CSP Power cycle: Alternative Power Cycles

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waldoctz
CSP Power cycle: Alternative Power Cycles

Hi Paul,

I understand SAM assumes a steam Rankine cycle for its power cycle computations. I would like to hear your opinion on how good/bad it would be approximating a Brayton cycle with an alternative HTF (such as air or CO2) by using the SAM model and specifying the correct HTF temperatures, corresponding cycle efficiencies and scaling the power cycle cost accordingly?

Thank you very much

Paul Gilman

Hello,

This is a good question. We do not yet have good data on how well SAM's regression model for the steam cycle works for cycles other than the Rankine cycle.

To learn more about SAM's steam cycle model, you can explore the sam_mw_pt_TYPE224.f90 source code file (the TRNSYS source code files are in the /exelib/trnsys/source of your SAM installation folder, and read the (Type 224), and refer to Chapter 3 in the physical trough model reference manual (PDF 3.7 MB).

The answer to your question depends in part on how well you can estimate the alternative cycle's off-design performance, and how well that performance matches that of the basis steam Rankine cycle for SAM's regression model. Note that the model inputs are the inlet HTF temperature and mass flow rate, and ambient temperature, and the outputs are the cycle power and efficiency. It also depends on the level of uncertainty that is acceptable for your analysis.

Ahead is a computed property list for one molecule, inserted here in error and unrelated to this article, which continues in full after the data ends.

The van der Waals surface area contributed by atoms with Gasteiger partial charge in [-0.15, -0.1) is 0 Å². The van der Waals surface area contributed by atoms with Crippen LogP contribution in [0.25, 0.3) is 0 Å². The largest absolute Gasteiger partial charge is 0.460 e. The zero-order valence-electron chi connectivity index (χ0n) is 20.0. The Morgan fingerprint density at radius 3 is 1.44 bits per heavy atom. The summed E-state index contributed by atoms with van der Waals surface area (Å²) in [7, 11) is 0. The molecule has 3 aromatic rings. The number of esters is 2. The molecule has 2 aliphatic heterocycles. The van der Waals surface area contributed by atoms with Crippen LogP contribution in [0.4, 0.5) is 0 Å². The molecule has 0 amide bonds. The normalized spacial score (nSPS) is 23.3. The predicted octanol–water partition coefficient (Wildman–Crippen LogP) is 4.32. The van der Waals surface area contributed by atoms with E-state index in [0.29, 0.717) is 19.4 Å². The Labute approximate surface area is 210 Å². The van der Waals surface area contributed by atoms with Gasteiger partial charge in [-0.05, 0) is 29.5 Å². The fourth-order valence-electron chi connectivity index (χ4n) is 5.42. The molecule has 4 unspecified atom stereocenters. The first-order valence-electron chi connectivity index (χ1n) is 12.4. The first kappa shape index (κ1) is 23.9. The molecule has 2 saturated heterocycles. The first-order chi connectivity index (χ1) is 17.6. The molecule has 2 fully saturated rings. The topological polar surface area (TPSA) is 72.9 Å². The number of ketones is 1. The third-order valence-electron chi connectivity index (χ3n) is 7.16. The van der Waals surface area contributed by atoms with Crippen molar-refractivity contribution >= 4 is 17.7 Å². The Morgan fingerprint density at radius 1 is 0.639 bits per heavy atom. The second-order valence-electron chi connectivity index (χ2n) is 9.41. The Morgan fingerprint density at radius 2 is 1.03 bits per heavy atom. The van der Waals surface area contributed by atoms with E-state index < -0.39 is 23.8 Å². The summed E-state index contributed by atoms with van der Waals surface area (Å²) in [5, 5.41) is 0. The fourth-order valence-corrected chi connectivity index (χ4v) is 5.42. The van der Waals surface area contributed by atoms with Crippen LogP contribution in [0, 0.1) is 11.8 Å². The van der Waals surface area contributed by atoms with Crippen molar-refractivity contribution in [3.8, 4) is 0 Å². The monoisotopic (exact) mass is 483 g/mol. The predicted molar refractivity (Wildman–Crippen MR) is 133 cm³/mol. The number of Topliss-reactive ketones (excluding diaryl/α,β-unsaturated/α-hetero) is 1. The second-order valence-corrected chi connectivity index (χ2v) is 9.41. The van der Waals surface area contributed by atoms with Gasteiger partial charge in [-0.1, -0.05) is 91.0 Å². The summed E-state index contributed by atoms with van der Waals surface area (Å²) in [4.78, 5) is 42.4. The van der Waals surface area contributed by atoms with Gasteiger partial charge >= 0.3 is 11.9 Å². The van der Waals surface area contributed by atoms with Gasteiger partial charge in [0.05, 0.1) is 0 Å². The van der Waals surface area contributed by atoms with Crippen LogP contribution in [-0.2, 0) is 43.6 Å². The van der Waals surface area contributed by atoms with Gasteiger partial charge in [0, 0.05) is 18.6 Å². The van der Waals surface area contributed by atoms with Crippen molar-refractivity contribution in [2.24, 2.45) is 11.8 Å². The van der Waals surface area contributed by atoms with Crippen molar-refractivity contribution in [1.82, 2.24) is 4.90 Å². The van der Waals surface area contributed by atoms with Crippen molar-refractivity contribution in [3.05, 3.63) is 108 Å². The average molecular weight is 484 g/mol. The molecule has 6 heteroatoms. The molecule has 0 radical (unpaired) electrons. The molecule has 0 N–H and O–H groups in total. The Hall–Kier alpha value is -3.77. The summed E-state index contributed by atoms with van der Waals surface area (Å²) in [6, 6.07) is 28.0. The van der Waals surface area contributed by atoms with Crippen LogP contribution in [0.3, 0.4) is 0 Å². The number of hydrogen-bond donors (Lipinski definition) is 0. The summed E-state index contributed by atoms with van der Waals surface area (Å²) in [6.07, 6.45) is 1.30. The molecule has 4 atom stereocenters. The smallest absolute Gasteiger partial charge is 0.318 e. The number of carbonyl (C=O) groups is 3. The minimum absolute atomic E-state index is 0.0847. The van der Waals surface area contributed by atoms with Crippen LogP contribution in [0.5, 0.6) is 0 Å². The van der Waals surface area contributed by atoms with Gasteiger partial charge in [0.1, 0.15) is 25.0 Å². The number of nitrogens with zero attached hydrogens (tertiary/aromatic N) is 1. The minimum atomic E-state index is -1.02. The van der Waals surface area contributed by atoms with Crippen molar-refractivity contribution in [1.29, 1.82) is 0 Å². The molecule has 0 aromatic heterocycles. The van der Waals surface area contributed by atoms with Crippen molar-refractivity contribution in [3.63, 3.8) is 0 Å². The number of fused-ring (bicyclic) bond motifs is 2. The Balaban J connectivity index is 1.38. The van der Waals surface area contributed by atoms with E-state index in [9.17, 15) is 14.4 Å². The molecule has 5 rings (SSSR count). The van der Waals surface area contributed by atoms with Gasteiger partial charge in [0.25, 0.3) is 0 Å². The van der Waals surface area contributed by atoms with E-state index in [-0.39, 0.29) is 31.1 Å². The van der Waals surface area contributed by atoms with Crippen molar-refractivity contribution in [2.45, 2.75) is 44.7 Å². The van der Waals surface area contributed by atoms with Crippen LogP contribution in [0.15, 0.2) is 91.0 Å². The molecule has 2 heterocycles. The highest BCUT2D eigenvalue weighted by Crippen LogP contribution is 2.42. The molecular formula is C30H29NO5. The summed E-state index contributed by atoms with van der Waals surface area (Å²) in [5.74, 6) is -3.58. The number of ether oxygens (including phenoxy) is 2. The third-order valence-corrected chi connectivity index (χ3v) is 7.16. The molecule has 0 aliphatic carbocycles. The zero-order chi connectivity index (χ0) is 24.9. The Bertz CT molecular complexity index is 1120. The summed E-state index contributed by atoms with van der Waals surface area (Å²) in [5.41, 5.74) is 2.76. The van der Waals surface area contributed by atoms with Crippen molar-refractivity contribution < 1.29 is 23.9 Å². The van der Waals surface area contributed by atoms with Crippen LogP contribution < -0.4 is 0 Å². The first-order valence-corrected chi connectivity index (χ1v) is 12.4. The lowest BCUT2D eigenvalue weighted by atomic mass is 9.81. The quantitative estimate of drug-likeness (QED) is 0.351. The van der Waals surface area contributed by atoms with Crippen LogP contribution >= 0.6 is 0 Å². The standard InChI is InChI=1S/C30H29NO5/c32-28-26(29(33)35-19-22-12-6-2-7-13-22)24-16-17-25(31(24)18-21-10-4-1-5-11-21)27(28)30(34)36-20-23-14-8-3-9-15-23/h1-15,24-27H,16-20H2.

Another issue is with modeling cooling parasitic loads. If the off-design cooling loads are distributed over different temperature ranges than the Rankine cycle, the cooling parasitic loads will be somewhat different. (For an open-air Brayton cycle, there may be no cooling parasitic loads). This is less of a problem than the steam cycle modeling issues because the cooling parasitic load calculations can be post-processed (after the steam cycle calculations), and the cooling model outputs do not strongly interact with other CSP component models during the hourly TRNSYS simulations.

Best regards,
Paul.

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